Luxa Doses First Participant in Clinical Trial of RPE Stem Cells for Dry AMD Patients
Eye On the Cure Research News
The company’s RPESC-RPE cell product is composed of progenitor-stage RPE cells grown from human eyes donated to eye banks.
Luxa Biotechnology has announced transplantation of retinal pigment epithelial stem cell-derived RPE (RPESC-RPE-4W) in the first participant in its Phase 1/2 clinical trial for people with dry age-related macular degeneration (dry AMD). Dr. Rajesh Rao, the trial principal investigator at the Kellogg Eye Center, University of Michigan, transplanted 50,000 RPESC-RPE-4W cells under the macula of a legally blind participant with dry AMD. The 18-participant trial starting in Ann Arbor, Michigan, is the first in human study of RPESC-RPE-4W for the treatment of a retinal disease. The trial is evaluating three different cell doses: 50,000, 150,000, and 250,000 cells.
RPE cells provide critical support functions, including nutrition and waste management, for the photoreceptor cells that initiate vision in the retina. In macular conditions such as AMD, the dysfunction and degeneration of RPE cells leads to loss of photoreceptor cells and central vision that can progress to legal blindness.
Sally Temple, PhD, and Jeff Stern, MD, PhD, scientific co-founders of Luxa and the Neural Stem Cell Institute (NSCI), explained that the RPESC-RPE-4W cell product used in the trial consists of progenitor stage cells, not mature RPE cells. The decision to use progenitor stage cells reflected years of study in the NSCI research labs that demonstrated progenitor cells derived from the adult human RPESC are more effective at rescuing vision in animal models than fully mature RPE cells.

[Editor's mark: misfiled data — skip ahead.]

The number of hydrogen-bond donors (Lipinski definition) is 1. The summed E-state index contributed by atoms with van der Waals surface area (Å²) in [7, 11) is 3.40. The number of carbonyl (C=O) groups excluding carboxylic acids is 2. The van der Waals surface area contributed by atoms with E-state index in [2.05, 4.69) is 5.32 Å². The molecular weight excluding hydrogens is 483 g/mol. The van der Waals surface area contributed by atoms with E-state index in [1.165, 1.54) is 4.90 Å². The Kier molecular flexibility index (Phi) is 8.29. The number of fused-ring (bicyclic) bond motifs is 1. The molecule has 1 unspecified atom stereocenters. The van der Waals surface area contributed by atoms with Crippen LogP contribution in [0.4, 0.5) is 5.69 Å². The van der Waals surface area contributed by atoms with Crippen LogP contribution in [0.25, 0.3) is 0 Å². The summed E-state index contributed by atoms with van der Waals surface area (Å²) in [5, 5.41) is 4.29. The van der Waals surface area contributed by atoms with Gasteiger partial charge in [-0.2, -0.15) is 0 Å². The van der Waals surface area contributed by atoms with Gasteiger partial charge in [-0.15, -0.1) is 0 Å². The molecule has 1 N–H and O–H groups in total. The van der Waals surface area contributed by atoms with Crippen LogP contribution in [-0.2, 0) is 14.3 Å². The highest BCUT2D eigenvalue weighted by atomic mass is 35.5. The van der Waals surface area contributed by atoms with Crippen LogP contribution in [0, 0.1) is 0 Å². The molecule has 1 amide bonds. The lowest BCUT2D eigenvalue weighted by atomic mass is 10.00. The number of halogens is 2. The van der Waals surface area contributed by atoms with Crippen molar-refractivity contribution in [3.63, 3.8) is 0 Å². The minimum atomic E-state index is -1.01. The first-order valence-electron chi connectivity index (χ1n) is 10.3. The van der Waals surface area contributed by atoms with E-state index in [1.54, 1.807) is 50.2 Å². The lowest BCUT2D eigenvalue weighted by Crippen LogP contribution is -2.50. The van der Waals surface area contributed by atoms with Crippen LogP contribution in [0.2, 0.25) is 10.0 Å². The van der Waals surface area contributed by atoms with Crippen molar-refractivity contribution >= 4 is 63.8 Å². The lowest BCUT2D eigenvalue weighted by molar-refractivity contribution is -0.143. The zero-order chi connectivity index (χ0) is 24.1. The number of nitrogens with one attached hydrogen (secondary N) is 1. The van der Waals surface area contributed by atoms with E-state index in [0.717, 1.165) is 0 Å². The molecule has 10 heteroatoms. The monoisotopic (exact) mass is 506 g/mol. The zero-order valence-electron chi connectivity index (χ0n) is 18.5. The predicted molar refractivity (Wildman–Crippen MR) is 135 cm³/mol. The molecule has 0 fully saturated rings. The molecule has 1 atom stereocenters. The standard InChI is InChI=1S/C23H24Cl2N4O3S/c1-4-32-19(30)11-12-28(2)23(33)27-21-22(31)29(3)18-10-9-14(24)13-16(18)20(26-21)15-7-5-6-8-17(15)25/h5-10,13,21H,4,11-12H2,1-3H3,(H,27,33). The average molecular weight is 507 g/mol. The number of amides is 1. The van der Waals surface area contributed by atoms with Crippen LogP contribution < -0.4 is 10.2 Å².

The RPESC-RPE-4W cell product is derived from adult human RPE stem cells that haven’t quite become mature RPE cells but whose fate is determined to produce RPE. These progenitor cells destined to produce RPE progeny show no evidence of unwanted cell growth or tumor formation. The RPESC-RPE-4W cells used in the Luxa trial were obtained from donated eyes deposited in eye banks. Cells obtained within 36 hours of the donors’ passing are used to make cell banks that are expanded and frozen for subsequent transplantation. Clinical manufacture is carried out at the Cedars Sinai Biomanufacturing Center in Los Angeles. Emmes Corporation manages the trial bringing extensive experience with clinical measures of AMD. The trial is co-sponsored by the National Eye Institute of the National Institutes of Health under a Regenerative Medicine Innovation Project cooperative agreement.
Several companies and researchers are evaluating stem cell-derived RPE cells in clinical trials for the treatment of AMD. Mature RPE cells in these trials are usually derived from human embryonic stem cells or induced pluripotent stem cells, the latter of which are developed by taking a small sample of skin or blood cells and genetically tweaking them, so they revert back to a stem-cell state. The Luxa product is different because it is derived from a unique adult stem cell that is normally present in the adult human eye.
Over the last several years, Drs. Temple and Stern performed extensive studies of human RPESCs to understand how these cells can be harnessed for retinal repair in conditions such as dry AMD. Dr. Stern expressed his hope that the first in human clinical trial will result in outcomes that reflect the highly promising preclinical findings they have made in the research lab: “If we can successfully repair the RPE layers by cell transplantation, we can potentially provide meaningful improvement in vision and in the lives of patients suffering from dry AMD, which is our goal.”